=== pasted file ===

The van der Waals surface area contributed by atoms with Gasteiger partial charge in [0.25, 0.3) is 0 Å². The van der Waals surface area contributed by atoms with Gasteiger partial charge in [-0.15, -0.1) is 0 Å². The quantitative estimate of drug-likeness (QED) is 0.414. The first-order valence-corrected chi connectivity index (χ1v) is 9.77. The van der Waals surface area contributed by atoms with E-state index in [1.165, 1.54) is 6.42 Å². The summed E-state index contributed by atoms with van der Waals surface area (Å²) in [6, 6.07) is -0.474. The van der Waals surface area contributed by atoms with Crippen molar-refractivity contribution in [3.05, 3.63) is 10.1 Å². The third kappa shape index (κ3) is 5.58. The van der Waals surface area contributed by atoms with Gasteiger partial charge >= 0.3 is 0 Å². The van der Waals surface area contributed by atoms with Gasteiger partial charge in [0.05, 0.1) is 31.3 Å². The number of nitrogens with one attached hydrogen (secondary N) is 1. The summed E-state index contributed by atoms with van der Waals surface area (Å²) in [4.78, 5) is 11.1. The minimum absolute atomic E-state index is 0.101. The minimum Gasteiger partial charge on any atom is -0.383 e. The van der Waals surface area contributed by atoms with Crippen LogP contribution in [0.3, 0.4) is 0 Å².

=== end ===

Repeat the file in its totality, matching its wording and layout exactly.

The van der Waals surface area contributed by atoms with Gasteiger partial charge in [0.25, 0.3) is 0 Å². The van der Waals surface area contributed by atoms with Gasteiger partial charge in [-0.15, -0.1) is 0 Å². The quantitative estimate of drug-likeness (QED) is 0.414. The first-order valence-corrected chi connectivity index (χ1v) is 9.77. The van der Waals surface area contributed by atoms with E-state index in [1.165, 1.54) is 6.42 Å². The summed E-state index contributed by atoms with van der Waals surface area (Å²) in [6, 6.07) is -0.474. The van der Waals surface area contributed by atoms with Crippen molar-refractivity contribution in [3.05, 3.63) is 10.1 Å². The third kappa shape index (κ3) is 5.58. The van der Waals surface area contributed by atoms with Gasteiger partial charge >= 0.3 is 0 Å². The van der Waals surface area contributed by atoms with Gasteiger partial charge in [0.05, 0.1) is 31.3 Å². The number of nitrogens with one attached hydrogen (secondary N) is 1. The summed E-state index contributed by atoms with van der Waals surface area (Å²) in [4.78, 5) is 11.1. The minimum absolute atomic E-state index is 0.101. The minimum Gasteiger partial charge on any atom is -0.383 e. The van der Waals surface area contributed by atoms with Crippen LogP contribution in [0.3, 0.4) is 0 Å².